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In mathematics, a group *G* is called the **direct sum**^{[1]}^{[2]} of two normal subgroups with trivial intersection if it is generated by the subgroups. In abstract algebra, this method of construction of groups can be generalized to direct sums of vector spaces, modules, and other structures; see the article direct sum of modules for more information. A group which can be expressed as a direct sum of non-trivial subgroups is called *decomposable*, and if a group cannot be expressed as such a direct sum then it is called *indecomposable*.

A group *G* is called the **direct sum**^{[1]}^{[2]} of two subgroups *H*_{1} and *H*_{2} if

- each
*H*_{1}and*H*_{2}are normal subgroups of*G*, - the subgroups
*H*_{1}and*H*_{2}have trivial intersection (i.e., having only the identity element of*G*in common), *G*= <*H*_{1},*H*_{2}>; in other words,*G*is generated by the subgroups*H*_{1}and*H*_{2}.

More generally, *G* is called the direct sum of a finite set of subgroups {*H*_{i}} if

- each
*H*_{i}is a normal subgroup of*G*, - each
*H*_{i}has trivial intersection with the subgroup <{*H*_{j}:*j*≠*i*}>, *G*= <{*H*_{i}}>; in other words,*G*is generated by the subgroups {*H*_{i}}.

If *G* is the direct sum of subgroups *H* and *K* then we write *G* = *H* + *K*, and if *G* is the direct sum of a set of subgroups {*H*_{i}} then we often write *G* = Σ*H*_{i}. Loosely speaking, a direct sum is isomorphic to a weak direct product of subgroups.

If *G* = *H* + *K*, then it can be proven that:

- for all
*h*in*H*,*k*in*K*, we have that*h*∗*k*=*k*∗*h* - for all
*g*in*G*, there exists unique*h*in*H*,*k*in*K*such that*g*=*h*∗*k* - There is a cancellation of the sum in a quotient; so that (
*H*+*K*)/*K*is isomorphic to*H*

The above assertions can be generalized to the case of *G* = Σ*H*_{i}, where {*H*_{i}} is a finite set of subgroups:

- if
*i*≠*j*, then for all*h*_{i}in*H*_{i},*h*_{j}in*H*_{j}, we have that*h*_{i}∗*h*_{j}=*h*_{j}∗*h*_{i} - for each
*g*in*G*, there exists a unique set of elements*h*_{i}in*H*_{i}such that

*g*=*h*_{1}∗*h*_{2}∗ ... ∗*h*_{i}∗ ... ∗*h*_{n}

- There is a cancellation of the sum in a quotient; so that ((Σ
*H*_{i}) +*K*)/*K*is isomorphic to Σ*H*_{i}.

Note the similarity with the direct product, where each *g* can be expressed uniquely as

*g*= (*h*_{1},*h*_{2}, ...,*h*_{i}, ...,*h*_{n}).

Since *h*_{i} ∗ *h*_{j} = *h*_{j} ∗ *h*_{i} for all *i* ≠ *j*, it follows that multiplication of elements in a direct sum is isomorphic to multiplication of the corresponding elements in the direct product; thus for finite sets of subgroups, Σ*H*_{i} is isomorphic to the direct product ×{*H*_{i}}.

Given a group , we say that a subgroup is a **direct summand** of if there exists another subgroup of such that .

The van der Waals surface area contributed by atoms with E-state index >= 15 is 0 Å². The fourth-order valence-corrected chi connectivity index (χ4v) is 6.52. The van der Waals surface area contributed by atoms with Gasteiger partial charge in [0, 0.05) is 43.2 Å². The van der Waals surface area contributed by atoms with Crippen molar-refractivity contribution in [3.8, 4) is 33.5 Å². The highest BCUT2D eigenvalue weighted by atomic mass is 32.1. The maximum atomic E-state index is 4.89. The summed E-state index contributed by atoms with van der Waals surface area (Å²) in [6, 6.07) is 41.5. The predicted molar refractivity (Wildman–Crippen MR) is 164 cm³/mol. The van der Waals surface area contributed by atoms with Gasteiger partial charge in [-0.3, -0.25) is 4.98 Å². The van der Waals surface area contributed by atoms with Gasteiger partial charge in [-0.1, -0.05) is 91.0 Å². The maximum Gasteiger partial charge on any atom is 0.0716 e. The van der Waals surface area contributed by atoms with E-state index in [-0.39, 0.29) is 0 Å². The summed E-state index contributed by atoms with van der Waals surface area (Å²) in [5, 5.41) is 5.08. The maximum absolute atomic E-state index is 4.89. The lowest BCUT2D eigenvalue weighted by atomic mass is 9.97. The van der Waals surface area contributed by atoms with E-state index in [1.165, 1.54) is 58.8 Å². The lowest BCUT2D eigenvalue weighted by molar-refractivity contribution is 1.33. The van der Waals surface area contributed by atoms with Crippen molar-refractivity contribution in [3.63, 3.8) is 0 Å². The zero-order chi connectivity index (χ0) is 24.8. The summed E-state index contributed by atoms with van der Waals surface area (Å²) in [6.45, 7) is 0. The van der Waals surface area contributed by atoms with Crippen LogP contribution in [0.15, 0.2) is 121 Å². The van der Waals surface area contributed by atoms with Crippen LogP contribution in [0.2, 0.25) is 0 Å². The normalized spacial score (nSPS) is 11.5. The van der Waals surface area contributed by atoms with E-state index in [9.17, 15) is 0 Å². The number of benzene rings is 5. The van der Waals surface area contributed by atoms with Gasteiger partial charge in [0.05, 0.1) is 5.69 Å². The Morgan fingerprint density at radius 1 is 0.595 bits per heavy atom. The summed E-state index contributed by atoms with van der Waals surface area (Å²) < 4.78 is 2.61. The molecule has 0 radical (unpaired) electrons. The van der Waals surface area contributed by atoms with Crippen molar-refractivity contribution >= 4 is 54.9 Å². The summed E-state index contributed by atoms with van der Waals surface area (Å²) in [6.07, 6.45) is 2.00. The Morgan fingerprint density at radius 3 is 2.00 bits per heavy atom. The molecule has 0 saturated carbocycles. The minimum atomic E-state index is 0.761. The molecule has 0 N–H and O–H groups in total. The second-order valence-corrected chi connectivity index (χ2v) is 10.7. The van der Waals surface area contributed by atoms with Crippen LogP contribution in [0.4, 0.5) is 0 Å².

In abelian groups, if is a divisible subgroup of , then is a direct summand of .

- If we take it is clear that is the direct product of the subgroups .

- If is a divisible subgroup of an abelian group then there exists another subgroup of such that .
- If also has a vector space structure then can be written as a direct sum of and another subspace that will be isomorphic to the quotient .

In the decomposition of a finite group into a direct sum of indecomposable subgroups the embedding of the subgroups is not unique. For example, in the Klein group we have that

- and

However, the Remak-Krull-Schmidt theorem states that given a *finite* group *G* = Σ*A*_{i} = Σ*B*_{j}, where each *A*_{i} and each *B*_{j} is non-trivial and indecomposable, the two sums have equal terms up to reordering and isomorphism.

The Remak-Krull-Schmidt theorem fails for infinite groups; so in the case of infinite *G* = *H* + *K* = *L* + *M*, even when all subgroups are non-trivial and indecomposable, we cannot conclude that *H* is isomorphic to either *L* or *M*.

To describe the above properties in the case where *G* is the direct sum of an infinite (perhaps uncountable) set of subgroups, more care is needed.

If *g* is an element of the cartesian product Π{*H*_{i}} of a set of groups, let *g*_{i} be the *i*th element of *g* in the product. The **external direct sum** of a set of groups {*H*_{i}} (written as Σ_{E}{*H*_{i}}) is the subset of Π{*H*_{i}}, where, for each element *g* of Σ_{E}{*H*_{i}}, *g*_{i} is the identity for all but a finite number of *g*_{i} (equivalently, only a finite number of *g*_{i} are not the identity). The group operation in the external direct sum is pointwise multiplication, as in the usual direct product.

This subset does indeed form a group, and for a finite set of groups {*H*_{i}} the external direct sum is equal to the direct product.

If *G* = Σ*H*_{i}, then *G* is isomorphic to Σ_{E}{*H*_{i}}. Thus, in a sense, the direct sum is an "internal" external direct sum. For each element *g* in *G*, there is a unique finite set *S* and a unique set {*h*_{i} ∈ *H*_{i} : *i* ∈ *S*} such that *g* = Π {*h*_{i} : *i* in *S*}.